He won two MVPs and was the 1982 Rookie of the Year. Ripken was also an eight-time Silver Slugger.

In 1990, he played 161 games at shortstop and committed just three errors.

Belanger had the fourth-highest WAR of any Oriole, trailing only Ripken, Murray and Brooks Robinson. That’s amazing, but as you might suspect, nearly all of his WAR came from his sterling defense.

Belanger hit just .227 as an Orioles with a subpar .580 OPS. He was an eight-time Gold Glove recipient and made the All-Star team in 1976 when he hit a career-high .270.

Also considered: Luis Aparicio, J.J. Hardy, Miguel Tejada, Mike Bordick

Aparicio is a Hall of Famer, but that’s primarily because of his 10 excellent seasons with the Chicago White Sox. He played only five with the Orioles, winning the Gold Glove twice.

Hardy had a fine seven-season career with the Orioles, and Tejada set the team single-season RBI record with 150 in 2004, but he played just five seasons with the Orioles. In 2001, Bordick made just one error in 117 games.

Third Base: Brooks Robinson, Manny Machado

Robinson is a given. The Hall of Famer won an unbelievable 16 Gold Gloves and was an 18-time All-Star. Robinson won the 1964 MVP, and will be forever remembered for his stellar play at third base in the 1970 World Series.

Had Machado stayed with the Orioles, it would have been interesting to see if he could have come close to Robinson in fans’ minds. He was a joy to watch, and I’ll always remember his play at third base at Yankee Stadium, where he fielded a ground ball near the stands and made an on-target throw to first.

Also considered: Melvin Mora

Had there been a utility player, Mora could have been the guy. He played every position but pitcher and catcher, but was primarily a third baseman. In 2004, Mora hit .340, highest in club history.

Outfield: Frank Robinson, Paul Blair, Adam Jones, Brady Anderson, Nick Markakis, Ken Singleton

Cincinnati traded Robinson to Baltimore after the 1965 season, referring to him a “not young” 30, and he was the key to the Orioles’ first world championship and a run as the best team in baseball. Even though he played just six seasons with the Orioles, and later became the game’s first African American manager with Cleveland, he’s remembered as an Oriole.

In 1966, Robinson won the Triple Crown, MVP and World Series MVP.

Blair was the best centerfielder in franchise history, winning eight Gold Gloves.

Although Jones wasn’t a leftfielder, and wasn’t a better centerfielder than Blair, he’s one of the three best outfielders in team history.

The most important player on the team during its 2012-2016 run, Jones had the fourth-most hits in team history and fifth most home runs and RBIs.

He won four Gold Gloves in center and was a five-time All-Star.

Anderson was also among the club leaders in many offensive categories. He had the fifth-most hits and doubles, is fourth in runs scored and is the team leader with 307 stolen bases. He hit 50 home runs in 1996, a team record surpassed by Chris Davis in 2013.

Markakis was an underappreciated player in his nine seasons. He won two Gold Gloves and was a steady influence on the field and in the clubhouse while hitting .290.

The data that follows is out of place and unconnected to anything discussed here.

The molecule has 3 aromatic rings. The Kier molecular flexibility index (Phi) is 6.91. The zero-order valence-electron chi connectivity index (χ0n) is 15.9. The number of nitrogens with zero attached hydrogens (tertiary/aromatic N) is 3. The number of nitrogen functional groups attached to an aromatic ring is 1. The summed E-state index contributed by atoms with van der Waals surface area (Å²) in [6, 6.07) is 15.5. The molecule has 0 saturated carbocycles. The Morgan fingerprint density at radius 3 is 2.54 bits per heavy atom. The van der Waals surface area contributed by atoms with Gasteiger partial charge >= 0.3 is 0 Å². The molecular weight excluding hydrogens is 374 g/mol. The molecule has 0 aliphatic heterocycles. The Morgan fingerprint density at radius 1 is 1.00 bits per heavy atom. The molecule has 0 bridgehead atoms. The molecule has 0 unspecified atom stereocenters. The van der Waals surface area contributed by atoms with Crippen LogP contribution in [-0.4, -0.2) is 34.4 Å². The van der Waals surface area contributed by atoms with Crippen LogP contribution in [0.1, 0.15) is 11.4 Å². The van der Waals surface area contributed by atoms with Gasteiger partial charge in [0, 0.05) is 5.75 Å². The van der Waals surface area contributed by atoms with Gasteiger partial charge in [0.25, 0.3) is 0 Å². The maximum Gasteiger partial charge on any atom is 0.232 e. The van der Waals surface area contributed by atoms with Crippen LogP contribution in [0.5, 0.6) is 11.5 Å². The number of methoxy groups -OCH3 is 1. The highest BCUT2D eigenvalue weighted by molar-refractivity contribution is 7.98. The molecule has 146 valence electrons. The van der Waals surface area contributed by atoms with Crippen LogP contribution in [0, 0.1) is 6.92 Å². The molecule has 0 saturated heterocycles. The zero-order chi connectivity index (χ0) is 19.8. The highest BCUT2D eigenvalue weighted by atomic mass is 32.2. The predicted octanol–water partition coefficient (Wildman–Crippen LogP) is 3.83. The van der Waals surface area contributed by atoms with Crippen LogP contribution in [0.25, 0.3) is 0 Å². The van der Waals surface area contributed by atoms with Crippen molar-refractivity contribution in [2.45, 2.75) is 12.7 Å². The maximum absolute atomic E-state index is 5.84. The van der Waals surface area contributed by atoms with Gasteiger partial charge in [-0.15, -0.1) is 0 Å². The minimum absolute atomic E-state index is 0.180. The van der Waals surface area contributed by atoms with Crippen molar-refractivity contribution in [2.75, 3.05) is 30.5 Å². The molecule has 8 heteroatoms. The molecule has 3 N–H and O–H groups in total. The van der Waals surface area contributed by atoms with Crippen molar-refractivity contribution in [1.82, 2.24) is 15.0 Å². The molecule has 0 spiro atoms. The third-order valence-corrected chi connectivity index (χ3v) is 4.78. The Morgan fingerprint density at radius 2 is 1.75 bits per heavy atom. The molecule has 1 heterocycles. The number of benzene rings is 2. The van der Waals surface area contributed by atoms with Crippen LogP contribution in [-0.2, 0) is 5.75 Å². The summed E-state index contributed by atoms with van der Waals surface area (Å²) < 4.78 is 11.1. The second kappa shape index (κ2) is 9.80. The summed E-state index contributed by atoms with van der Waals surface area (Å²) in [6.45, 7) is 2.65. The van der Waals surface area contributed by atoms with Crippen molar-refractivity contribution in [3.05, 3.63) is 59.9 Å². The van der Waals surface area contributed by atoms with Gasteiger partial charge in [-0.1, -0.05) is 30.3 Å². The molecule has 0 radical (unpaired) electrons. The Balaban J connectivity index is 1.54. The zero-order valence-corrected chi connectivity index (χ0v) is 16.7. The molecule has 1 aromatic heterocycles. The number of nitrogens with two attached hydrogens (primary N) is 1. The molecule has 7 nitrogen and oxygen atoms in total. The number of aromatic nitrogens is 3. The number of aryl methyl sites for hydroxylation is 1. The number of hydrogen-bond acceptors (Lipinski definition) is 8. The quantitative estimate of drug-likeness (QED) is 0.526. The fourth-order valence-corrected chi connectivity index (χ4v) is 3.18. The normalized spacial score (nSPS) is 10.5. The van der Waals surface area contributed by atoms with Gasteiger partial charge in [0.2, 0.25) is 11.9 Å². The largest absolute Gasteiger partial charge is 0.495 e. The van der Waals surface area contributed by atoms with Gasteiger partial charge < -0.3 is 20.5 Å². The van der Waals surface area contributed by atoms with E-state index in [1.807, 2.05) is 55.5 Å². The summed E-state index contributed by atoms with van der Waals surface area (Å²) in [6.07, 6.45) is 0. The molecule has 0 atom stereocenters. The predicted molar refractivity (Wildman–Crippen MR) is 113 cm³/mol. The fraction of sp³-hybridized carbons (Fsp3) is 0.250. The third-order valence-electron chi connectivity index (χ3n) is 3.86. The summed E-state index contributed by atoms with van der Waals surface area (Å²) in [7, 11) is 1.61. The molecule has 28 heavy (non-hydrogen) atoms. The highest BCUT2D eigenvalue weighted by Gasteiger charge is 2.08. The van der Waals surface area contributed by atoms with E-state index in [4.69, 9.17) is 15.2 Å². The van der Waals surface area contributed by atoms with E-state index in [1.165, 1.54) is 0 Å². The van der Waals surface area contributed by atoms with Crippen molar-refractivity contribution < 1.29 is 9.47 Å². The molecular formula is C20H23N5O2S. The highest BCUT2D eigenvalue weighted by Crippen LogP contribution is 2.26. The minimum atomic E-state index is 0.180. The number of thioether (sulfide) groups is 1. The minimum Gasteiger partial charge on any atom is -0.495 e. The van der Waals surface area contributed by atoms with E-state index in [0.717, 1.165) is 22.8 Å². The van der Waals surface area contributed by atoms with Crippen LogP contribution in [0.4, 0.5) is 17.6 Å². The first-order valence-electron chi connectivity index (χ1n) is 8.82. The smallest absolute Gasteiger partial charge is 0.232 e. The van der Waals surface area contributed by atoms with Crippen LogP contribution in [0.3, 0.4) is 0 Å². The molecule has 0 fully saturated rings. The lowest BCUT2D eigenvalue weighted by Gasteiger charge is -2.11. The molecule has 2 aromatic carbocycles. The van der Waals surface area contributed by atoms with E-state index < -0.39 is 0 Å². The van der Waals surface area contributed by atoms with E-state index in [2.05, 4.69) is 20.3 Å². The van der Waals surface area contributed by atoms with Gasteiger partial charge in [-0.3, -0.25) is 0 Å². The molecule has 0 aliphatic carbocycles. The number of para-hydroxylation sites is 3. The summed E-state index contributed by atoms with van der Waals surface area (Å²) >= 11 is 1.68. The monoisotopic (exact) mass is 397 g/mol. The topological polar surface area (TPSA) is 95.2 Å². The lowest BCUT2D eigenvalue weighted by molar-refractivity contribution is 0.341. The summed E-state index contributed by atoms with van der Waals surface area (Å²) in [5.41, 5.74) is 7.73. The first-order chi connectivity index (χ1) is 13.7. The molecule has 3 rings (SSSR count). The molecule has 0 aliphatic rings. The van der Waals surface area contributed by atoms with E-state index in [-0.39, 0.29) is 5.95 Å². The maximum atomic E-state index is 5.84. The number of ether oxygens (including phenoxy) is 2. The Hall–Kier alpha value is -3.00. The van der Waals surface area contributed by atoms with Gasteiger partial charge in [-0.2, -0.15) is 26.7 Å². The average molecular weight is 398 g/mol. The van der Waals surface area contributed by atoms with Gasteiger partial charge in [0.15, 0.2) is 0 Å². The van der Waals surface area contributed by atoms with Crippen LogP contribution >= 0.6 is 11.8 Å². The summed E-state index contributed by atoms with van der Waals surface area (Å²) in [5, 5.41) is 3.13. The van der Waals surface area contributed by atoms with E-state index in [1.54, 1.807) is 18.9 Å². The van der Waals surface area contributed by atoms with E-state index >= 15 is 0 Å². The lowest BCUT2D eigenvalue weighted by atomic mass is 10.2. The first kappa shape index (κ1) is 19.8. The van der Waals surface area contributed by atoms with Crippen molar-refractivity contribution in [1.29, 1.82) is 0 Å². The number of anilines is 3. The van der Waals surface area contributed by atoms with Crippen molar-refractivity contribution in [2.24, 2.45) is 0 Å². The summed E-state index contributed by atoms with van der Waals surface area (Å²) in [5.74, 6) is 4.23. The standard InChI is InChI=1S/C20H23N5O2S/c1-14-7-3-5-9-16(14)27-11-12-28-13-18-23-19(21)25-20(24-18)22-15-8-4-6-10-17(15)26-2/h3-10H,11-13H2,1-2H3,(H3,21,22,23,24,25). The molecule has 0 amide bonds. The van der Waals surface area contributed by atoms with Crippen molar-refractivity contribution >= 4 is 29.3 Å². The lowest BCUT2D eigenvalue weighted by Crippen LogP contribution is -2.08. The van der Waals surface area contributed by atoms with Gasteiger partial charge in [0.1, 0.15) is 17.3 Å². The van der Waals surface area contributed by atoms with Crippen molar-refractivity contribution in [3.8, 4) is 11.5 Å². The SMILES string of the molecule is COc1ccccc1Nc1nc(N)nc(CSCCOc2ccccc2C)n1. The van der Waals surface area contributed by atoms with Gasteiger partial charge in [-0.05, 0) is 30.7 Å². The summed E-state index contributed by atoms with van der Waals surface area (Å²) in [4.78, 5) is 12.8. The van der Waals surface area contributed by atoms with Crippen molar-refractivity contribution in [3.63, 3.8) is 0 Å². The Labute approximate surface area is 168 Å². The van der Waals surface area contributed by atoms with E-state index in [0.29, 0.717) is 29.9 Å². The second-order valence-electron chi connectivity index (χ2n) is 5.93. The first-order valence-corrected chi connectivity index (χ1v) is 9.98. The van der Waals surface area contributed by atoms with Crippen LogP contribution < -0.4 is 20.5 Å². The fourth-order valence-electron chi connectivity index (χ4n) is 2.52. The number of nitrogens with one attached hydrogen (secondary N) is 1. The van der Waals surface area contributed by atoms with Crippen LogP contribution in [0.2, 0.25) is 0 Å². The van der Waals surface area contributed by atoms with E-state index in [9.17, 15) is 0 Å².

We’ll make Singleton the DH. In 10 seasons, Singleton hit .284 and was the regular designated hitter in 1982, 1983 and 1984.

Also considered: Al Bumbry, Harold Baines, B.J. Surhoff

Leaving Bumbry off was the toughest call I had to make. Bumbry hit .282 with 252 stolen bases in 13 seasons. If rosters ever expand to 27 players, he makes it.

In three iterations lasting seven seasons, Baines hit .301 with the Orioles, but he went into the Hall of Fame with the White Sox, for whom he played 14 seasons.

Surhoff played eight seasons with the Orioles, and hit .291. He played until  he was 41.

Follow Rich Dubroff on Twitter @RichDubroffMLB

 

 

34 Comments

34 Comments

  1. Fareastern89

    January 3, 2020 at 7:37 am

    You make excellent arguments for your choices here, Rich. (Powell was such a more engaging personality than Murray, but obviously that’s not what you’re measuring.) With all due respect to Dempsey, Triandos, et al., catching clearly has been the team’s weakest spot over the years — let’s hope that starts to change beginning in 2021 or 2022.

    • Rich Dubroff

      January 3, 2020 at 9:24 am

      Thank you, Fareastern.

  2. Orial

    January 3, 2020 at 8:53 am

    Rich you left no rock unturned in compiling this list. An idea going forward which you may have under consideration already—all time utility players. You’re so thorough I can’t add a thing. Catching appears wide open going forward(no big names). Hmmm you hear that Adley?

    • Rich Dubroff

      January 3, 2020 at 9:24 am

      Mora would be my choice for a utility player. Thanks for the encouragement, Orial.

  3. Birdman

    January 3, 2020 at 9:49 am

    Rich, I think you have come up with an excellent, well thought out list.

    My only point of disagreement would be your choice of Brady Anderson over Al Bumbry. Bumbry’s .282 career BA, including 3 seasons over .300, in the 1970s and early 1980s, in my opinion, is much more impressive than Brady’s .256 career average during the 1990s era of inflated offensive stats.